Is she a stand-up comedian? Performance artist? Activist? Slut? In the 10 years since All-American Girl, Margaret Cho’s short-lived ABC sitcom, was canceled in part because of producers’ concerns with “the fullness of her face,” the 34-year-old Korean-American performer has gleefully claimed all of these roles for herself, along with fag hag, bisexual diva, and now, revolutionary. Her new film, Revolution (premiering Saturday, June 19 at 9 p.m. ET), is the centerpiece of the Sundance Channel’s Out Loud festival, a month-long celebration of gay and lesbian-themed films. Like Cho’s two previous films, I’m the One That I Want (2000) and The Notorious C.H.O. (2002), Revolution documents a live performance, this time at Los Angeles’ Wiltern Theater in May 2003.
Cho arrives onstage in a pink-and-green satin ball gown, long flapper pearls, and a bobbed black wig. (Ten minutes into the performance, she whips it off, joking, “You know I would never get this chinky of a haircut.”) Sipping demurely from a water bottle, she muses about George Bush’s inability to pronounce the word “nuclear,” then suddenly morphs into Condoleezza Rice as blaxploitation superbitch, looming over the president with flash cards: “Fool, it’s NU-CLE-AAAR!” Having seen all three of Cho’s concert films (along with one memorable live performance in a Berkeley Presbyterian church), I’ve determined that this sort of unexpected metamorphosis is the key to her uncanny power over an audience. The funniest part of a Cho gag is neither the setup nor the punch line, but that in-between moment when the audience is left in suspension, wondering what kind of character will emerge to take over her voice and body.
With each successive tour, Cho extends the length of these liminal moments, and a viewer new to her comedy will no doubt think, “Jeez, this woman’s timing is really off.” But watch the way her face and body slowly contort to take the shape of whatever rough beast is struggling its way to the surface: a scowling samurai? A simpering priss? The rictus of North Korean dictator Kim Jong-il? Cho is a great mime; like Buster Keaton, her body has invented a language all its own. As much as her shows depend on a nonstop stream of (often obscene) verbiage, she can also crack up an audience with no sound at all.
Revolution’s flagship riff is a manic, scatological set piece whose content I will not disclose here but which will nail you to your seat in horrified laughter, even if you’re not a poop-joke person. A disquisition on the paucity of role models available to Asian-American women treads familiar ground (“Welcome to Japan, Mr. Bond”) but ends in a hilarious impression of a Japanimation character: “I don’t want to model myself after Hello Kitty,” Cho pouts. “She has no mouth. Hello Kitty can’t even say hi back to you after you say ‘Hello, Kitty!’ “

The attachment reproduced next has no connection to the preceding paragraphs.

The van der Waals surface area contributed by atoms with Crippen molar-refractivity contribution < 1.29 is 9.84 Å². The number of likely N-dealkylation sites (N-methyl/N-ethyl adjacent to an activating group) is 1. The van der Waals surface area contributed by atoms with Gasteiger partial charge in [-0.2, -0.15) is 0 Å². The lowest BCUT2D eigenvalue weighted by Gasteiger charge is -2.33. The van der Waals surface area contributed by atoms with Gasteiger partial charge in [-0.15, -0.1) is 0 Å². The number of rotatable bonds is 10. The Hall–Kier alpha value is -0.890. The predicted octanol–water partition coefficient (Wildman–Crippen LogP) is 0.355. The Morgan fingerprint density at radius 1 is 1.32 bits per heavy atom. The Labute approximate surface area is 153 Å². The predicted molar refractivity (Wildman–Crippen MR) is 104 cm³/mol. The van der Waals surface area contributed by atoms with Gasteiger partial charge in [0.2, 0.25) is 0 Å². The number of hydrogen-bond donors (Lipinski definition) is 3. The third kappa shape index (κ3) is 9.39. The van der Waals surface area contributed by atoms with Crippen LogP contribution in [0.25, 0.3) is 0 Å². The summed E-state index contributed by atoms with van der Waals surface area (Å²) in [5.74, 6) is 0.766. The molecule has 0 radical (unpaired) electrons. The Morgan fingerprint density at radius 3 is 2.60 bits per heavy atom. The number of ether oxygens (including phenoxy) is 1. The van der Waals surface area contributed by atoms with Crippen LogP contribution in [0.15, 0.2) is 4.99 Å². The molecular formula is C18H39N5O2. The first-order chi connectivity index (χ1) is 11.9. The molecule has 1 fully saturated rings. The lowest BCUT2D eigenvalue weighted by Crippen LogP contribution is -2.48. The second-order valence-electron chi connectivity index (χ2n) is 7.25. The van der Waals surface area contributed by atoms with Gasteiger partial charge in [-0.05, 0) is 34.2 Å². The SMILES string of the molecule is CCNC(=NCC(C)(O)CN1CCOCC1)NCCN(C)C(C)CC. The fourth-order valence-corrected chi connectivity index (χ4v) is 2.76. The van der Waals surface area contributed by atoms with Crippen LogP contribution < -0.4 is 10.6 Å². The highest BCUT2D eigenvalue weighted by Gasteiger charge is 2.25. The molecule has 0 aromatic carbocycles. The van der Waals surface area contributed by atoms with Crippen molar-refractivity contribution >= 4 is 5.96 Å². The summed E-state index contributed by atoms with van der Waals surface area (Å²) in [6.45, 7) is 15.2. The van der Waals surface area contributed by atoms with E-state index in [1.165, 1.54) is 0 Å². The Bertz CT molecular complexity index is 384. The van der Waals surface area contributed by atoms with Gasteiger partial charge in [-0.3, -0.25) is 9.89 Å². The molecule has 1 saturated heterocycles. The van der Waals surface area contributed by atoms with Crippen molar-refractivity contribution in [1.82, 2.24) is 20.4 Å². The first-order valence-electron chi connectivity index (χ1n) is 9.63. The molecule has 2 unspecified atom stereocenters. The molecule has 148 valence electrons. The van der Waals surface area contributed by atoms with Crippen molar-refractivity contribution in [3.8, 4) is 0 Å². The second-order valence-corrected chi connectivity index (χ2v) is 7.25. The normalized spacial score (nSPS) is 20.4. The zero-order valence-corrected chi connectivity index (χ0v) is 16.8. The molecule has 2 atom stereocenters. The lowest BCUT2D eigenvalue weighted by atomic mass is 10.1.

See? No dice. Cho’s humor is not about jokes per se, and quoting her out of context, you lose the blank, puckered kitten face that makes this moment work. At times, Cho’s expressiveness is almost too big for the television screen. This is a show scaled for the theater, and the tight close-ups and static angles chosen by director Lorene Machado seem too constrictive to capture the sweaty, outsized immediacy of live performance. There’s something polite about Machado’s camera, and there’s nothing polite about Cho’s comedy: Racially, sexually, and politically, she’s perfectly cozy in places most of us wouldn’t dare set foot. True, Cho is increasingly subject to random bursts of hyper-sincere political monologuing (“How dare they ask you to die for your country, yet not allow you to be who you are?”) that some viewers will find offensive, others courageous, and many, just plain dull. But the odd soapbox rant seems a fair price to pay for 75 minutes in the company of this uniquely gifted and exceptionally honest performer, who appears to have been born to stand in front of thousands of people and speak the unspeakable: “I look at children and feel nothing,” she deadpans in a subversive bit about her lack of maternal instincts. “I ovulate sand.”
At one point, late in the show, Cho mimics a prim dinner party guest cracking up at her outrageous humor, even as, palm outstretched, she begs Cho to stop: “Don’t go there!” After a beat, Cho protests: “I live there. I bought a house there.” In Revolution, Cho opens that house up and invites us in.